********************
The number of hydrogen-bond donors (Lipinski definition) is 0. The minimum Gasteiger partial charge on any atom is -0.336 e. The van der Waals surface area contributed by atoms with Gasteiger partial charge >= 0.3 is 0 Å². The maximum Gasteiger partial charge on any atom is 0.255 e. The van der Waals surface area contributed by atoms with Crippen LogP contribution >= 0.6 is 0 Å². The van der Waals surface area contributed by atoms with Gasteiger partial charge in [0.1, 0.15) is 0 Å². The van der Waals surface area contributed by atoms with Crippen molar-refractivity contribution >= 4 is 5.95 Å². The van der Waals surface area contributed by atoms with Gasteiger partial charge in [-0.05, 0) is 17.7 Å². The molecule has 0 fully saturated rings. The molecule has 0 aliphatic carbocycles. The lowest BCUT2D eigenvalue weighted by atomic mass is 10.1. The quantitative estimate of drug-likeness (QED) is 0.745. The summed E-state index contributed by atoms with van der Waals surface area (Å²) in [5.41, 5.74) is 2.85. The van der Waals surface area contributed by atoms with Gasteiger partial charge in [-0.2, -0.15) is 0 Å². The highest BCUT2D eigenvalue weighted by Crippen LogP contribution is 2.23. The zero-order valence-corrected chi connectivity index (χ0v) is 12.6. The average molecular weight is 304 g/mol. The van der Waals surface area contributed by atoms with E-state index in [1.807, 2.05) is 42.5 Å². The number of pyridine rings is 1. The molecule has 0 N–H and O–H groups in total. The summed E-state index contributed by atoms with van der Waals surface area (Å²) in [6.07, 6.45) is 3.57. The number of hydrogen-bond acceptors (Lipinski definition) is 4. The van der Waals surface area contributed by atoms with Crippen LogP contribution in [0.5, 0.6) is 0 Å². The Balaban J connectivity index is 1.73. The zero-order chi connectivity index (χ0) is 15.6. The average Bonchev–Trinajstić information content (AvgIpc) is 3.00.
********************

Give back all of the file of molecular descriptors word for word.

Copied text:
The number of hydrogen-bond donors (Lipinski definition) is 0. The minimum Gasteiger partial charge on any atom is -0.336 e. The van der Waals surface area contributed by atoms with Gasteiger partial charge >= 0.3 is 0 Å². The maximum Gasteiger partial charge on any atom is 0.255 e. The van der Waals surface area contributed by atoms with Crippen LogP contribution >= 0.6 is 0 Å². The van der Waals surface area contributed by atoms with Gasteiger partial charge in [0.1, 0.15) is 0 Å². The van der Waals surface area contributed by atoms with Crippen molar-refractivity contribution >= 4 is 5.95 Å². The van der Waals surface area contributed by atoms with Gasteiger partial charge in [-0.05, 0) is 17.7 Å². The molecule has 0 fully saturated rings. The molecule has 0 aliphatic carbocycles. The lowest BCUT2D eigenvalue weighted by atomic mass is 10.1. The quantitative estimate of drug-likeness (QED) is 0.745. The summed E-state index contributed by atoms with van der Waals surface area (Å²) in [5.41, 5.74) is 2.85. The van der Waals surface area contributed by atoms with Gasteiger partial charge in [-0.2, -0.15) is 0 Å². The highest BCUT2D eigenvalue weighted by Crippen LogP contribution is 2.23. The zero-order valence-corrected chi connectivity index (χ0v) is 12.6. The average molecular weight is 304 g/mol. The van der Waals surface area contributed by atoms with E-state index in [1.807, 2.05) is 42.5 Å². The number of pyridine rings is 1. The molecule has 0 N–H and O–H groups in total. The summed E-state index contributed by atoms with van der Waals surface area (Å²) in [6.07, 6.45) is 3.57. The number of hydrogen-bond acceptors (Lipinski definition) is 4. The van der Waals surface area contributed by atoms with Crippen LogP contribution in [0.5, 0.6) is 0 Å². The Balaban J connectivity index is 1.73. The zero-order chi connectivity index (χ0) is 15.6. The average Bonchev–Trinajstić information content (AvgIpc) is 3.00.